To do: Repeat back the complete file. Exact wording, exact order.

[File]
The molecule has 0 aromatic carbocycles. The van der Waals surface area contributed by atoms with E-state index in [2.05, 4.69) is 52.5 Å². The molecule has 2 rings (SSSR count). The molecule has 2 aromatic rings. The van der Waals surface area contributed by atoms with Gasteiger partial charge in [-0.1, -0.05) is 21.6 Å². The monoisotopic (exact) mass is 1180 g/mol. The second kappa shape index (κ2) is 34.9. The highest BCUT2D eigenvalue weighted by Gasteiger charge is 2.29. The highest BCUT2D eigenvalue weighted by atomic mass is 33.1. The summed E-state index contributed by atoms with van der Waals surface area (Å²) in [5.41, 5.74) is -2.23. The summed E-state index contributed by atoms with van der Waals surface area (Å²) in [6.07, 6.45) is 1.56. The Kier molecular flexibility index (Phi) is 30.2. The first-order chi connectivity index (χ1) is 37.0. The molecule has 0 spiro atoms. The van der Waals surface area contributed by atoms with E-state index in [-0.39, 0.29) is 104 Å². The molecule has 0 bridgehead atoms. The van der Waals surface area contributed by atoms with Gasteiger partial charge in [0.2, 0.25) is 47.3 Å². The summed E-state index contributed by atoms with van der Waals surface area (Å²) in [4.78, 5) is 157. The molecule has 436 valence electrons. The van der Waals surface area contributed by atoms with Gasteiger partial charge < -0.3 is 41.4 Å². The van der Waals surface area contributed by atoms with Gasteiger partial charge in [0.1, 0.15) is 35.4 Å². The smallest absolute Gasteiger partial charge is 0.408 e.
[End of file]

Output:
The molecule has 0 aromatic carbocycles. The van der Waals surface area contributed by atoms with E-state index in [2.05, 4.69) is 52.5 Å². The molecule has 2 rings (SSSR count). The molecule has 2 aromatic rings. The van der Waals surface area contributed by atoms with Gasteiger partial charge in [-0.1, -0.05) is 21.6 Å². The monoisotopic (exact) mass is 1180 g/mol. The second kappa shape index (κ2) is 34.9. The highest BCUT2D eigenvalue weighted by Gasteiger charge is 2.29. The highest BCUT2D eigenvalue weighted by atomic mass is 33.1. The summed E-state index contributed by atoms with van der Waals surface area (Å²) in [5.41, 5.74) is -2.23. The summed E-state index contributed by atoms with van der Waals surface area (Å²) in [6.07, 6.45) is 1.56. The Kier molecular flexibility index (Phi) is 30.2. The first-order chi connectivity index (χ1) is 37.0. The molecule has 0 spiro atoms. The van der Waals surface area contributed by atoms with E-state index in [-0.39, 0.29) is 104 Å². The molecule has 0 bridgehead atoms. The van der Waals surface area contributed by atoms with Gasteiger partial charge in [0.2, 0.25) is 47.3 Å². The summed E-state index contributed by atoms with van der Waals surface area (Å²) in [4.78, 5) is 157. The molecule has 436 valence electrons. The van der Waals surface area contributed by atoms with Gasteiger partial charge < -0.3 is 41.4 Å². The van der Waals surface area contributed by atoms with Gasteiger partial charge in [0.1, 0.15) is 35.4 Å². The smallest absolute Gasteiger partial charge is 0.408 e.